Pay your taxes or pay penalties, too, which will go up in 2023 due to inflation
IRS-Criminal Investigation tax crime efforts pay off domestically and globally in FY22

World Series games are a financial boon for Houston, Philly, and their tax collectors

UPDATE, Nov. 5, 2022, 10:25 p.m. CDT: The Houston Astros win game 6 by a 4-1 score and are 2022 World Series Champions!

Houston Astros mascot Orbit sans hat_1600
Houston Astros mascot Orbit hopes to trade in his extra-large regular season cap tonight for a 2022 World Series Champion one. (Photo by Kay Bell)

The Houston Astros will play what fans, including me, hope is their last game of the 2022 Major League Baseball season tonight in Minute Maid Park. If they beat the Philadelphia Phillies, they get to hoist the World Series trophy in front of their hometown fans.

Some H-Town businesses, however, might be hoping for a game seven on Sunday night. So is the Texas Comptroller.

They want one more game for, of course, more money. Both for businesses and tax collectors.

Higher costs for fans: Astros fans, and the stray Philly supporters, who'll be at the ballpark tonight already are paying out the wazoo to see the game. Ticket prices for game six range, according to a KHOU*11 report, from $912 ("just" $854 for standing room) to $15,976.

But that's just part of the outlay.

There's the merch. Apparel, programs, associated World Series memorabilia.

There's the hotel and travel expenses for out-of-town fans. Plus, the in-town transport via taxi or ride sharing, not to mention parking fees for those who drive to The Juice Box.

There's the food, both at Houston eateries and game concessions.

Financial impact of fans: While most of the Houston proper and suburban businesses support the MLB team, they also are loving the added revenue. When any home team does well, so do the city's businesses.

The Astros' 2021 World Series appearances generated roughly $25 million in economic activity for the Houston market over three home games, according to a Houston Chronicle report. That was similar to the team's 2019 WS economic impact, or around $8 million per game.

Now, however, it likely will be more. Part of the reason is, wait for it, inflation.

While higher prices this year have put a damper on what folks are willing to spend for general entertainment activities, that hesitancy went out the window when the 'Stros made it back to the World Series.

Houston First CEO Michael Heckman told the hometown newspaper that the city is likely to see a significantly larger impact than in previous series, or around $12 to $14 million per game this year.

Don't forget taxes: Much of that spending includes Texas state and local Houston sales taxes.

Not only are apparel and other MLB products taxed, the meals (and overpriced adult beverages) in and outside the ballpark are, too. And hotel rooms. And just about everything else, or so it seems.

So tax collectors are root, root, rooting for the home club, too.

And even if, fingers crossed, the series ends tonight, the cash outlays will continue. There will be new World Series winning merchandise and visitors staying in or coming to town for the championship parade.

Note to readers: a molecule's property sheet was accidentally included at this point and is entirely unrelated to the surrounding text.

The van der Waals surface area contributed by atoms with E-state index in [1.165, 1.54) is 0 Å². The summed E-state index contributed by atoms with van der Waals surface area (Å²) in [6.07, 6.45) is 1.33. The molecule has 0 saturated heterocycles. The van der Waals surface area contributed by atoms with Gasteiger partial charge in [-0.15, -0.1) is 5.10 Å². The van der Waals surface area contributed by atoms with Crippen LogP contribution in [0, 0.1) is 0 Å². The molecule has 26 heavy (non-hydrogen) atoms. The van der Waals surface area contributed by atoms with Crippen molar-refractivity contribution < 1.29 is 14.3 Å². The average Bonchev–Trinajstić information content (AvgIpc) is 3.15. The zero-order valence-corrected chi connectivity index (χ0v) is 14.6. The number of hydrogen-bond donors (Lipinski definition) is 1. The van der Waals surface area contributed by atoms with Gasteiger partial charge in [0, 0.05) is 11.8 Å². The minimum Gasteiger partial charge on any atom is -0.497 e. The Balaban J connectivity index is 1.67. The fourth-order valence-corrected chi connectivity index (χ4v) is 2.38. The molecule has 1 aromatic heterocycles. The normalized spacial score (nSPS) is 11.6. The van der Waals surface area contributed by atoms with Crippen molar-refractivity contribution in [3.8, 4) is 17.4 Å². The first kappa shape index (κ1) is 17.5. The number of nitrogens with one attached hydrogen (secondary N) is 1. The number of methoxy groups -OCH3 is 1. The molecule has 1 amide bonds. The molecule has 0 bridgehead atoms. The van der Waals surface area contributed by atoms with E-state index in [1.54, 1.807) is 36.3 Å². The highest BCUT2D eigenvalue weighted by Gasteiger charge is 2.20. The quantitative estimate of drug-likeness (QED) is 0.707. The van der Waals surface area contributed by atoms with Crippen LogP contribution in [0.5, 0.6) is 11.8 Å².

The good will and spending likely will spill over into the 2023 season, too. Long-time and bandwagon fans will be buying more regular MLB game tickets and associated team paraphernalia next year to cheer on their champs.

More private and tax money in Philly, too: Philadelphia raked in similar economic benefits for the three World Series games played in Citizens Bank Park.

But the City of Brotherly Love got even more.

Since Pennsylvania has a state income tax, and Philly has a wage tax, the playoff baseball games there meant added jock tax money. As regular readers know, this is the tax that states and cities (and other taxing jurisdictions) collect on visiting performers, including highly paid professional athletes.

The Philadelphia Inquirer says that based on published salary figures and the city's wage tax formula, a conservative estimate is that the Houston Astros players will have kicked in more than $90,000 in wage-tax revenues to the city treasury for a four-day visit.

Astros' star pitcher Justin Verlander, who's expected to win his third Cy Young award this year, contributed an estimated $15,000+/- of the teams' World Series jock tax payments.

Shouting for the team and tax stories: The economic and tax connection to sports, and the current World Series in particular, is the impetus for this weekend's Saturday Shout Out items.

First, there's the Houston Chronicle's piece When the Astros win big, so do Houston's businesses. Sorry, but I think this is behind a subscriber paywall.

However, KHOU*11's story also looks at the sports financials in 'We just couldn't be happier' | World Series means major league bucks for Houston.

As for the competition, I was able to read in full, even as a non-subscriber, the Philadelphia Inquirer piece Philadelphia has at least 90,000 reasons to love the Houston Astros: their wage-tax dollars.

Fan time: OK, I now fear I've totally jinxed the Astros chances of closing out the series tonight. So in hopes of reversing any bad juju created here, I'm off to double down on my pre-game rituals.

I know, it's silly. If my superstitious activities really worked, I wouldn't be so anxious and all my sports teams would have multiple championship trophies!

But, hey, such is the life of a sports fan. May your teams win, as long as they're not playing mine!

You also might find these items of interest:


🌟 Search Amazon Sports and Outdoors Books 🌟
The text link above and image links below are affiliate ads. If you click through and then buy a product, I receive a commission.




Feed You can follow this conversation by subscribing to the comment feed for this post.

The comments to this entry are closed.